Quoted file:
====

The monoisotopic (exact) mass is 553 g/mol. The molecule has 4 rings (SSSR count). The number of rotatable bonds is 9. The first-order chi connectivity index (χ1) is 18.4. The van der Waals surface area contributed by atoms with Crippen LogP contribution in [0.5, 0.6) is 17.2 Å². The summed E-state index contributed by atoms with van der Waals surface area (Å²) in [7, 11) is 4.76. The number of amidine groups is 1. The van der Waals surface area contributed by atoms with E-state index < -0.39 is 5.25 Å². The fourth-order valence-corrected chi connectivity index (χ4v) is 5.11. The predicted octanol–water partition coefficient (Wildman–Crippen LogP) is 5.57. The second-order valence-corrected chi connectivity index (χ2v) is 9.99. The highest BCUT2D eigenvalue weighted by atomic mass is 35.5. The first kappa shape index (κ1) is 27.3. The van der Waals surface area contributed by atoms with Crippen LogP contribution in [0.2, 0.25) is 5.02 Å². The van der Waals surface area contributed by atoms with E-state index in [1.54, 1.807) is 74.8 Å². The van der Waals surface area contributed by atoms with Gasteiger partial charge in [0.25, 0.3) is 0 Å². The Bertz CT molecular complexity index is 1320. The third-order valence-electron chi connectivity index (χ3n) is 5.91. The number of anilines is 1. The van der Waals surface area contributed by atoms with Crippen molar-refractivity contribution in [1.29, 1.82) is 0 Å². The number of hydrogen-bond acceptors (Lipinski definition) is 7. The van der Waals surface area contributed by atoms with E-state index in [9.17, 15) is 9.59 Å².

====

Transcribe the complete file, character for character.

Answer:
The monoisotopic (exact) mass is 553 g/mol. The molecule has 4 rings (SSSR count). The number of rotatable bonds is 9. The first-order chi connectivity index (χ1) is 18.4. The van der Waals surface area contributed by atoms with Crippen LogP contribution in [0.5, 0.6) is 17.2 Å². The summed E-state index contributed by atoms with van der Waals surface area (Å²) in [7, 11) is 4.76. The number of amidine groups is 1. The van der Waals surface area contributed by atoms with E-state index < -0.39 is 5.25 Å². The fourth-order valence-corrected chi connectivity index (χ4v) is 5.11. The predicted octanol–water partition coefficient (Wildman–Crippen LogP) is 5.57. The second-order valence-corrected chi connectivity index (χ2v) is 9.99. The highest BCUT2D eigenvalue weighted by atomic mass is 35.5. The first kappa shape index (κ1) is 27.3. The van der Waals surface area contributed by atoms with Crippen LogP contribution in [0.2, 0.25) is 5.02 Å². The van der Waals surface area contributed by atoms with E-state index in [1.54, 1.807) is 74.8 Å². The van der Waals surface area contributed by atoms with Gasteiger partial charge in [0.25, 0.3) is 0 Å². The Bertz CT molecular complexity index is 1320. The third-order valence-electron chi connectivity index (χ3n) is 5.91. The number of anilines is 1. The van der Waals surface area contributed by atoms with Crippen molar-refractivity contribution in [1.29, 1.82) is 0 Å². The number of hydrogen-bond acceptors (Lipinski definition) is 7. The van der Waals surface area contributed by atoms with E-state index in [9.17, 15) is 9.59 Å².